March 22, 2021

Weekly Column: Scrutinizing Federal Regulation

Guest column submitted by U.S. Senator Mike Crapo

Major federal rules must be rare and well-reasoned, given their outsized impact.  While Congress has enacted legislation attempting to curb federal overregulation, we cannot let up in working to ensure American productivity is not stymied by federal mandates.  I joined a bipartisan group of fellow senators in reintroducing legislation that would help keep federal regulation in check. 

On January 27, I joined in reintroducing S. 68, the Regulations from the Executive In Need of Scrutiny (REINS) Act.  This legislation, led by Senator Rand Paul (R-Kentucky) and co-sponsored by 29 senators, including fellow Idaho Senator Jim Risch, would establish a congressional approval process for major federal rules.  A major rule is a federal regulation that is likely to result in an annual $100 million effect on the economy; significantly increase costs or prices for consumers; and adversely affect competition, employment, investment, productivity, innovation or the ability of U.S.-based enterprises to compete with foreign-based enterprises.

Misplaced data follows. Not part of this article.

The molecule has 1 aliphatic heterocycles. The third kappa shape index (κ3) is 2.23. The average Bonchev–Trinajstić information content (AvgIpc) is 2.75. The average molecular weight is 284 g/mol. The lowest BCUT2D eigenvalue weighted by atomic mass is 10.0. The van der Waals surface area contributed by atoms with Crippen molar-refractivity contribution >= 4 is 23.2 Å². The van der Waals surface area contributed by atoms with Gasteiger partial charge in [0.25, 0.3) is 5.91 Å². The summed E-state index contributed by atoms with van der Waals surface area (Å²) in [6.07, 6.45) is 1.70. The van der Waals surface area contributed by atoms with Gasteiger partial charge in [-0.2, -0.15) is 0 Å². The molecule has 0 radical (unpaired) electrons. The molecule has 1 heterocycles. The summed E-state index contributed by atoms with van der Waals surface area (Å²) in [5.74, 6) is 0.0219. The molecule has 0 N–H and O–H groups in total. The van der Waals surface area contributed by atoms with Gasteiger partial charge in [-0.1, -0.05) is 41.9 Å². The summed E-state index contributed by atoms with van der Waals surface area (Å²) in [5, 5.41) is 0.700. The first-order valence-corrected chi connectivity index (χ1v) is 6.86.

Under current law, the Congressional Review Act allows regulation to take effect unless Congress acts to overturn the rule with a joint resolution of disapproval, which the President can veto.  In contrast, the REINS Act would require the enactment of a joint resolution of approval (through votes in both the U.S. Senate and U.S. House of Representatives) before any major rule could be finalized, increasing much-needed transparency in the federal rulemaking process.  The legislation also details a process for congressional disapproval of non-major rules.  Further, the REINS Act would require a Government Accountability Office study of the number of rules in effect, the number of major rules in effect and the total estimated economic cost imposed by all such rules to help inform congressional cleanup of current overregulation.

To ignite American innovation, unreasonable federal regulation that hinders the ability of American businesses to expand and increase jobs must be continuously eliminated and prevented from taking root.  As more laws are enacted and federal rules become outdated, we cannot let up in weeding out unnecessary and overly-burdensome federal regulation.  We must also be vigilant and watchful of future federal regulation to ensure it does not do more harm than good.  I will continue to work to remove the excessive layers of regulation that are not providing benefits but are just bogging down innovation.  The REINS Act would advance this effort.

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